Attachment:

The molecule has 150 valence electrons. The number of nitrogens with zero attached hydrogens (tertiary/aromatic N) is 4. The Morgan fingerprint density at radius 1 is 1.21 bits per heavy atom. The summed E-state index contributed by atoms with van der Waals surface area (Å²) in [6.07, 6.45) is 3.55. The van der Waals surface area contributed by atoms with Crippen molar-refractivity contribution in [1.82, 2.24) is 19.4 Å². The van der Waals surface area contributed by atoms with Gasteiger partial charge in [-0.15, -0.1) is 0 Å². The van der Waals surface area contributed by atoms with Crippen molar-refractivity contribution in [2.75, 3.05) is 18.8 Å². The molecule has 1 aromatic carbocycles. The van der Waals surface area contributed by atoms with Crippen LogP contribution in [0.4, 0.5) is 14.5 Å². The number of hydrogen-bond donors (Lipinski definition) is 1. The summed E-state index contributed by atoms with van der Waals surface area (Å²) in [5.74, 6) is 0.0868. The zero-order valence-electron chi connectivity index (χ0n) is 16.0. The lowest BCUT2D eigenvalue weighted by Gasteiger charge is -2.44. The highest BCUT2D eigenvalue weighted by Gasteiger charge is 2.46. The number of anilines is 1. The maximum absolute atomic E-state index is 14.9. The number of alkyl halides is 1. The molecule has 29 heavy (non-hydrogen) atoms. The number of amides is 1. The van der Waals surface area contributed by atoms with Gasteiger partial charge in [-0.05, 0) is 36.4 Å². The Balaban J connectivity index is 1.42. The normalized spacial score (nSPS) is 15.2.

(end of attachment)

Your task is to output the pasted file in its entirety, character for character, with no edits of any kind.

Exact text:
The molecule has 150 valence electrons. The number of nitrogens with zero attached hydrogens (tertiary/aromatic N) is 4. The Morgan fingerprint density at radius 1 is 1.21 bits per heavy atom. The summed E-state index contributed by atoms with van der Waals surface area (Å²) in [6.07, 6.45) is 3.55. The van der Waals surface area contributed by atoms with Crippen molar-refractivity contribution in [1.82, 2.24) is 19.4 Å². The van der Waals surface area contributed by atoms with Gasteiger partial charge in [-0.15, -0.1) is 0 Å². The van der Waals surface area contributed by atoms with Crippen molar-refractivity contribution in [2.75, 3.05) is 18.8 Å². The molecule has 1 aromatic carbocycles. The van der Waals surface area contributed by atoms with Crippen LogP contribution in [0.4, 0.5) is 14.5 Å². The number of hydrogen-bond donors (Lipinski definition) is 1. The summed E-state index contributed by atoms with van der Waals surface area (Å²) in [5.74, 6) is 0.0868. The zero-order valence-electron chi connectivity index (χ0n) is 16.0. The lowest BCUT2D eigenvalue weighted by Gasteiger charge is -2.44. The highest BCUT2D eigenvalue weighted by Gasteiger charge is 2.46. The number of anilines is 1. The maximum absolute atomic E-state index is 14.9. The number of alkyl halides is 1. The molecule has 29 heavy (non-hydrogen) atoms. The number of amides is 1. The van der Waals surface area contributed by atoms with Gasteiger partial charge in [-0.05, 0) is 36.4 Å². The Balaban J connectivity index is 1.42. The normalized spacial score (nSPS) is 15.2.